Icon NOW: Bua Rajadhon Talks Persistence, Perfection, Connection in Theatre
What’s in an icon? As part of Thailand NOW’s mission to share authentic insights into all things Thai, we’re spotlighting iconic individuals who have not only excelled in their respective areas, but influenced the complex tapestry of Thailand as it exists today and, in doing so, inspire us to be a part of the fabric of Thai society.
In this Icon NOW interview, thespian-director Pattarasuda “Bua” Anuman Rajadhon opens up about her quest for new ideas, perfection in an imperfect medium, and the gift of connecting with audiences.
“Theatre is a gift in essence to the audience,” Pattarasuda “Bua” Anuman Rajadhon declares, as she goes on to describe the process of transforming strings of words into a live experience. To the critically acclaimed stage director with 17 years of experience, deep connection is crucial.
“That’s the main thing about theatre. You feel less alone. You can talk to people. You link to the characters on stage. You associate with the audience,” tells Bua.
A year after Bua returned to Thailand as a new graduate of Goldsmiths, University in London in 2006, she kickstarted NUNi Productions (Never Underestimate New Ideas). To Bua, NUNi is the manifestation of her never-ending quest for the new and novel and an ongoing exchange of ideas.
“This is very important for the arts to grow. You can’t just have an idea. You have to exchange them and then it grows from there. The exchange of ideas is what makes the art meaningful.”
While she continued to work on opera scenes, she also dabbled in a spectrum of productions, from musicals and plays to short films. Over the years, NUNi Productions has rolled out an array of notable performances: Les Mamelles de Tirésias by Poulenc at La Fête festival in 2013; Sákuntalā, a Schubert-Sanskrit opera in 2016; and My Mother’s Kitchen in 2018, a play to commemorate 500 years of Friendship and Trade Pact between Portugal and Thailand.
More recently, Bua directed a three-performance run of Le Père (or, The Father) at Alliance Française Bangkok in February 2021. Coincidentally, the play was adapted into the Oscar-winning movie The Father by the original playwright and film director Florian Zeller the same year.
Bua’s The Father was a huge hit. She delivered the play in Thai with subtitles in French and English as well as a post-show talk in Thai. The play led the audience into the labyrinth of dementia, moved them to tears, and drove people to open up about their personal struggles.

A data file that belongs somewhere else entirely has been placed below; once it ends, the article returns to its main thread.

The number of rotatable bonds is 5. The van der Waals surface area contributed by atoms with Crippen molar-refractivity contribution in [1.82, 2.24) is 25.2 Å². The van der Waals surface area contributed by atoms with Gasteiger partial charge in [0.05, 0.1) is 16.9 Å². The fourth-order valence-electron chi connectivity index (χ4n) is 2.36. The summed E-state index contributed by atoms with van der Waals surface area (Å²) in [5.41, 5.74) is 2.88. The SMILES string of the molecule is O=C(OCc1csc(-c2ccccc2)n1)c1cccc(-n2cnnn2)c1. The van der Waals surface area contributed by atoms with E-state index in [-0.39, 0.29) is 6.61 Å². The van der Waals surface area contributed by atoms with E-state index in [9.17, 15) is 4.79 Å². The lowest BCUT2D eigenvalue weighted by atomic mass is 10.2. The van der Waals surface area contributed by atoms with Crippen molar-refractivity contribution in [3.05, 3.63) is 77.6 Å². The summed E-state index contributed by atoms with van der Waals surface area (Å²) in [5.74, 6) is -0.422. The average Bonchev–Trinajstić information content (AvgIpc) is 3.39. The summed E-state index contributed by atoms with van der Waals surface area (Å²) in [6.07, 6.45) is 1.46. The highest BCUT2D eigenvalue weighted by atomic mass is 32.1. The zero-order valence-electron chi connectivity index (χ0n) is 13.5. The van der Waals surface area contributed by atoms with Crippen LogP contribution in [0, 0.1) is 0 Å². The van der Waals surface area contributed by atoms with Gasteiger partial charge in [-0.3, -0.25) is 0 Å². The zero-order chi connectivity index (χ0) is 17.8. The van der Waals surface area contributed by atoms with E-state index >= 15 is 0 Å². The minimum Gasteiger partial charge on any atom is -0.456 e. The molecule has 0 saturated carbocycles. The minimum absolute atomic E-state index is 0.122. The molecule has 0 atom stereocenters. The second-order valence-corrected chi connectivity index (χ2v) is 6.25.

For the first time, Bua witnessed how a play could break down the social façade of Thai theatre-goers and prompt them to share private family matters. It is precisely these moments that drive her to pursue new ideas and to use the theatre as a way to bring about transformation in our communities and society. Amid the COVID-19 crisis, The Father was not only postponed three times, but one of the characters had to be re-cast three times. However, Bua remained stoic in these uncertain times. In fact, after holding extensive online rehearsals, she found that the remote settings “made it even better.” When in-person rehearsals finally resumed, the performances were electrifying. “It happened instantly.”
Always on the go, Bua lives a colourful life on stage and off script, playing the part of theater director, actress, animal welfare activist, and educator. As a multi-disciplinary lecturer at Chulalongkorn University and Silpakorn University, she uses performing arts as a vehicle for business management students grappling with skills like leadership, communication, and building rapport.
A person who resists easy definitions, Bua later laid bare her secret to playing her many roles so successfully. In a nutshell, she casts herself as a perfectionist. Her sharp instincts and straightforward demeanour allow her to convey a precise vision, but one that allows her actors and students to find freedom in how they achieve it. But how does she reconcile her perfectionist work ethic with the spontaneity of theatre?
“Let’s be honest. People mess up.”
“Let’s be honest. People mess up. But it could still work,” she chuckles. While admitting that there are always many elements that could go wrong in a show, Bua contends, “That’s what makes theatre fun and beautiful. It always needs you to be alive, in the moment.”With innovation always on her mind, the veteran director has been hard at work behind the curtain. Currently, she is archiving Rama IV’s Thai plays in preparation for a very different interactive performance at the quaint surrounds of Phayathai Palace. Keeping the pandemic context in mind, she is designing a play that will allow small groups to follow in the footsteps of Rama IV through the royal chambers. She also has plans to collaborate with the Embassy of Portugal once more to produce a screenplay adaptation of José Saramago’s novel Blindness (Portuguese: Ensaio sobre a cegueira, meaning Essay on Blindness), which was also adapted into the 2008 movie of the same name.
Between the scenes, between work and rest, Bua lives to the fullest as the protagonist of her life, urging herself and others not to give up.
“Persist. If you’re positive and active, something will come to you eventually,” she said, and by chance, an idea will present itself as the catalyst for not only conversation but meaningful connections. In times of hardship, Bua asserts that we should never forget the power of art.
“When you are constantly doing things, you always find an answer.”